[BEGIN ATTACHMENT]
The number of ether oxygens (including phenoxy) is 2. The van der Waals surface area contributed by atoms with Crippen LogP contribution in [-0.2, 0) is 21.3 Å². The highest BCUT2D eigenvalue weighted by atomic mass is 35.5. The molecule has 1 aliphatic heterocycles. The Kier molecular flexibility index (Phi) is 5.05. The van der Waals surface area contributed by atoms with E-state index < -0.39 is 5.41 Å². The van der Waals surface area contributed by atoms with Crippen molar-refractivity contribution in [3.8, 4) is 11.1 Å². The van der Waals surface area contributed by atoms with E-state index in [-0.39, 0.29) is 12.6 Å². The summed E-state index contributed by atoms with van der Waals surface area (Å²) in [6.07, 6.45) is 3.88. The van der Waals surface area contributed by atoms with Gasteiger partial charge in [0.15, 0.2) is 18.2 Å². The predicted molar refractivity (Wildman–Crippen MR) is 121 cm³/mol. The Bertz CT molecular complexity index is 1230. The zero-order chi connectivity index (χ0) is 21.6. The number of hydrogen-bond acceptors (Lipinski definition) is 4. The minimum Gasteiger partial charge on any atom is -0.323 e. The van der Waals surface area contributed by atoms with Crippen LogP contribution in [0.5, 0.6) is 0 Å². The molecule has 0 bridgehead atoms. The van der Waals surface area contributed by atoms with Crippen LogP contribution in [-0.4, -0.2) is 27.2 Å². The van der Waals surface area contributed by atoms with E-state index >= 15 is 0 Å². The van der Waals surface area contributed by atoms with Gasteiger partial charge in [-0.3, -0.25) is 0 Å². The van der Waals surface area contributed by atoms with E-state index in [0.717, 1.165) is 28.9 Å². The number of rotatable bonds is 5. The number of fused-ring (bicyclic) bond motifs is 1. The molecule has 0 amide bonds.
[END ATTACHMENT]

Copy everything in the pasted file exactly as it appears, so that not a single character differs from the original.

The number of ether oxygens (including phenoxy) is 2. The van der Waals surface area contributed by atoms with Crippen LogP contribution in [-0.2, 0) is 21.3 Å². The highest BCUT2D eigenvalue weighted by atomic mass is 35.5. The molecule has 1 aliphatic heterocycles. The Kier molecular flexibility index (Phi) is 5.05. The van der Waals surface area contributed by atoms with E-state index < -0.39 is 5.41 Å². The van der Waals surface area contributed by atoms with Crippen molar-refractivity contribution in [3.8, 4) is 11.1 Å². The van der Waals surface area contributed by atoms with E-state index in [-0.39, 0.29) is 12.6 Å². The summed E-state index contributed by atoms with van der Waals surface area (Å²) in [6.07, 6.45) is 3.88. The van der Waals surface area contributed by atoms with Gasteiger partial charge in [0.15, 0.2) is 18.2 Å². The predicted molar refractivity (Wildman–Crippen MR) is 121 cm³/mol. The Bertz CT molecular complexity index is 1230. The zero-order chi connectivity index (χ0) is 21.6. The number of hydrogen-bond acceptors (Lipinski definition) is 4. The minimum Gasteiger partial charge on any atom is -0.323 e. The van der Waals surface area contributed by atoms with Crippen LogP contribution in [0.5, 0.6) is 0 Å². The molecule has 0 bridgehead atoms. The van der Waals surface area contributed by atoms with Crippen LogP contribution in [-0.4, -0.2) is 27.2 Å². The van der Waals surface area contributed by atoms with E-state index >= 15 is 0 Å². The van der Waals surface area contributed by atoms with Gasteiger partial charge in [-0.3, -0.25) is 0 Å². The van der Waals surface area contributed by atoms with E-state index in [0.717, 1.165) is 28.9 Å². The number of rotatable bonds is 5. The number of fused-ring (bicyclic) bond motifs is 1. The molecule has 0 amide bonds.